From Cusco, we wandered by car for a day through the Sacred Valley, eventually arriving at a train station near Ollantaytambo where we then caught something called a Vistadome Train to Aguas Calientes, our penultimate stop in what might be called the “foothills” of the ruins. From here it was just another 45-minute or so hop by bus. We managed to do some shopping, eat, and then crashed and slept fast. (One of our chief purchases was several small bags of green coca leaf candy which, remarkably, stemmed the effects of altitude. You can also buy baggies of the leaves – they are for sale everywhere – but it is illegal to take them out of the country.) Our aim was to catch the first bus in the morning to reach the ruins before sunrise.

As extraordinary as Machu Picchu is the journey there was nearly its equal…

In the Sacred Valley, in Chinchero, we visited with a family that still preserves their traditional customs. They shared their ancestral process of spinning alpaca wool and introduced us to how they obtained from plants, the blood from bugs, and even children’s urine, the many vivid colors in their textiles.Tribal women

Near Urubamba at Moray, we were introduced to one of the most unusual sites I have ever seen, perhaps more impressive in its uniqueness than Machu Picchu itself. Moray is a series of big, circular terraces in the middle of nowhere, with an out-of-this-world quality about them. These formed an Incan experimental farm, a laboratory. As the terraces descend into the center of each circular formation they present a subtly different micro-climate from the previous level. This technology allowed the old Inca farmer-scientists to study the effect of altitude and temperature on plants and to experiment with different varieties to improve their crops. The result: today there are 55 different types of corn in Peru (the purple variety became one of our favorites – it can be made into a sort of pie filling and drinks) and more than 3,000 types of potatoes.Laboratory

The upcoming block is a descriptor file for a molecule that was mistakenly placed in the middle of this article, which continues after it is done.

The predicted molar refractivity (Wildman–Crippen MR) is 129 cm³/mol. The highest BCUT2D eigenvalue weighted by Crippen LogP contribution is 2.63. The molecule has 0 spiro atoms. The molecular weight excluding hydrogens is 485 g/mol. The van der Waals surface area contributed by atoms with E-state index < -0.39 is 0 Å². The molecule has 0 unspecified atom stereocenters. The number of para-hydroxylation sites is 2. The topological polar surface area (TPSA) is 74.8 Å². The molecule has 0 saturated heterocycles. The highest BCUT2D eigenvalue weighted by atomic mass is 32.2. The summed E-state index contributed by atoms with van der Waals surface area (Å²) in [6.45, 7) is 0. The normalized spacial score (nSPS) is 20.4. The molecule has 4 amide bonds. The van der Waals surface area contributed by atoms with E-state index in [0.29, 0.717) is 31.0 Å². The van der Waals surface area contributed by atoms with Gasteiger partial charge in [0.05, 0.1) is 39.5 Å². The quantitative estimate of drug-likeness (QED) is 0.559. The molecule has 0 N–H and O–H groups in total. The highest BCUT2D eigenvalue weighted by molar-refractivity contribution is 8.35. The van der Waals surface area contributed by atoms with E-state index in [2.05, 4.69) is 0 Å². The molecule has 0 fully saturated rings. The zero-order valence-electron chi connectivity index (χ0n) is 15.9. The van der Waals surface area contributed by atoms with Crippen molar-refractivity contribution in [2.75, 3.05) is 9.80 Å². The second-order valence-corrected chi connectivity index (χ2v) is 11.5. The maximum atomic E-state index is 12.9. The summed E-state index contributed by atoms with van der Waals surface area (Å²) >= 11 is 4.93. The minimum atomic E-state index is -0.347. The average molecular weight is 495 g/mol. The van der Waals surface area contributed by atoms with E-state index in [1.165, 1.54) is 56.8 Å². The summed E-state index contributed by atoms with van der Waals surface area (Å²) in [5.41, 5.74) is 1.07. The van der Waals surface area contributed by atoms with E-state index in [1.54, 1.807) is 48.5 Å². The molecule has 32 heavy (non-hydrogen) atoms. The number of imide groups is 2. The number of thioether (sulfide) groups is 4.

On the outskirts of Ollantaytambo, one of the few places the Spanish conquistadors lost a major battle, we explored more agricultural terraces and wandered the original cobblestone streets. The aqueducts are still running as they have since the city was built in the 13th century.